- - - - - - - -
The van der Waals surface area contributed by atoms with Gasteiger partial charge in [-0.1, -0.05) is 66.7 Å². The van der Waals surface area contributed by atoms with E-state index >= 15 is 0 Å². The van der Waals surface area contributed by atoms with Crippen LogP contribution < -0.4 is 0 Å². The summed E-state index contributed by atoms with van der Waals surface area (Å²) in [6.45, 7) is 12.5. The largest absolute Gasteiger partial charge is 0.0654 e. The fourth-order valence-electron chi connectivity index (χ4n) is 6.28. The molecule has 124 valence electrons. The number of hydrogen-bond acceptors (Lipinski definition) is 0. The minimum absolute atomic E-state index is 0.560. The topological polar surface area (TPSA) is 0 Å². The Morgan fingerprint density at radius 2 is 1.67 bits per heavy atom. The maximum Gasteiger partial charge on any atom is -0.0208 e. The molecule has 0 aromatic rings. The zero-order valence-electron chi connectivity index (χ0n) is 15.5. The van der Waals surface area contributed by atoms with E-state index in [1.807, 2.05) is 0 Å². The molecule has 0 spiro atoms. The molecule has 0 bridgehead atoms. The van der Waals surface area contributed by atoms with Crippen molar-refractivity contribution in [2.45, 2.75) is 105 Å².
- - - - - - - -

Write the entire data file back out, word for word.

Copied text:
The van der Waals surface area contributed by atoms with Gasteiger partial charge in [-0.1, -0.05) is 66.7 Å². The van der Waals surface area contributed by atoms with E-state index >= 15 is 0 Å². The van der Waals surface area contributed by atoms with Crippen LogP contribution < -0.4 is 0 Å². The summed E-state index contributed by atoms with van der Waals surface area (Å²) in [6.45, 7) is 12.5. The largest absolute Gasteiger partial charge is 0.0654 e. The fourth-order valence-electron chi connectivity index (χ4n) is 6.28. The molecule has 124 valence electrons. The number of hydrogen-bond acceptors (Lipinski definition) is 0. The minimum absolute atomic E-state index is 0.560. The topological polar surface area (TPSA) is 0 Å². The Morgan fingerprint density at radius 2 is 1.67 bits per heavy atom. The maximum Gasteiger partial charge on any atom is -0.0208 e. The molecule has 0 aromatic rings. The zero-order valence-electron chi connectivity index (χ0n) is 15.5. The van der Waals surface area contributed by atoms with E-state index in [1.807, 2.05) is 0 Å². The molecule has 0 spiro atoms. The molecule has 0 bridgehead atoms. The van der Waals surface area contributed by atoms with Crippen molar-refractivity contribution in [2.45, 2.75) is 105 Å².